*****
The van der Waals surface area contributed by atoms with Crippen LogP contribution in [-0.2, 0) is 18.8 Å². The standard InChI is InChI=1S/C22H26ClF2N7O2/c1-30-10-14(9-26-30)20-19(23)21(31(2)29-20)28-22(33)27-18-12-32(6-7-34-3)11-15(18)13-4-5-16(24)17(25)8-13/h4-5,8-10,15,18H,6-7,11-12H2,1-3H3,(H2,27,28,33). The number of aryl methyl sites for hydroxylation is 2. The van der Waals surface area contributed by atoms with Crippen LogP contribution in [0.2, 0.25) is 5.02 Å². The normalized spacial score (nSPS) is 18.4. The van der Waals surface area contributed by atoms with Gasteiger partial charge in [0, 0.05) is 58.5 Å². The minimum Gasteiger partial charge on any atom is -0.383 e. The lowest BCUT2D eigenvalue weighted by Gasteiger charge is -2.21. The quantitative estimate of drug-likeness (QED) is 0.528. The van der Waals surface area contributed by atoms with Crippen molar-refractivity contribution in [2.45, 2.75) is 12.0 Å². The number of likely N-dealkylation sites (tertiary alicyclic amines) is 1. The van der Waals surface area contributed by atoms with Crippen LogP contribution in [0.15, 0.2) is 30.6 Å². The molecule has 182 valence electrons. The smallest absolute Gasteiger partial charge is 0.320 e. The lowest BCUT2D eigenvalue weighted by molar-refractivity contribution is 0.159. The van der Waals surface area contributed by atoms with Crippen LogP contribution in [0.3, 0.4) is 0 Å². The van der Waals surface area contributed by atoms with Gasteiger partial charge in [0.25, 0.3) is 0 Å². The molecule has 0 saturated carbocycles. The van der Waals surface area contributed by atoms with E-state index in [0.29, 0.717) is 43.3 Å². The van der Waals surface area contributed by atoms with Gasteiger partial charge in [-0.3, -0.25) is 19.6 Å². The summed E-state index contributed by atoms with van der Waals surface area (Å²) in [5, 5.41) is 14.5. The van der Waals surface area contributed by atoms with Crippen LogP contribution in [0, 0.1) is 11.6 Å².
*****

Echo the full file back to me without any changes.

The van der Waals surface area contributed by atoms with Crippen LogP contribution in [-0.2, 0) is 18.8 Å². The standard InChI is InChI=1S/C22H26ClF2N7O2/c1-30-10-14(9-26-30)20-19(23)21(31(2)29-20)28-22(33)27-18-12-32(6-7-34-3)11-15(18)13-4-5-16(24)17(25)8-13/h4-5,8-10,15,18H,6-7,11-12H2,1-3H3,(H2,27,28,33). The number of aryl methyl sites for hydroxylation is 2. The van der Waals surface area contributed by atoms with Crippen LogP contribution in [0.2, 0.25) is 5.02 Å². The normalized spacial score (nSPS) is 18.4. The van der Waals surface area contributed by atoms with Gasteiger partial charge in [0, 0.05) is 58.5 Å². The minimum Gasteiger partial charge on any atom is -0.383 e. The lowest BCUT2D eigenvalue weighted by Gasteiger charge is -2.21. The quantitative estimate of drug-likeness (QED) is 0.528. The van der Waals surface area contributed by atoms with Crippen molar-refractivity contribution in [2.45, 2.75) is 12.0 Å². The number of likely N-dealkylation sites (tertiary alicyclic amines) is 1. The van der Waals surface area contributed by atoms with Crippen LogP contribution in [0.15, 0.2) is 30.6 Å². The molecule has 182 valence electrons. The smallest absolute Gasteiger partial charge is 0.320 e. The lowest BCUT2D eigenvalue weighted by molar-refractivity contribution is 0.159. The van der Waals surface area contributed by atoms with Crippen LogP contribution in [0.3, 0.4) is 0 Å². The van der Waals surface area contributed by atoms with Gasteiger partial charge in [0.25, 0.3) is 0 Å². The molecule has 0 saturated carbocycles. The van der Waals surface area contributed by atoms with E-state index in [0.29, 0.717) is 43.3 Å². The van der Waals surface area contributed by atoms with Gasteiger partial charge in [-0.3, -0.25) is 19.6 Å². The summed E-state index contributed by atoms with van der Waals surface area (Å²) in [5, 5.41) is 14.5. The van der Waals surface area contributed by atoms with Crippen LogP contribution in [0, 0.1) is 11.6 Å².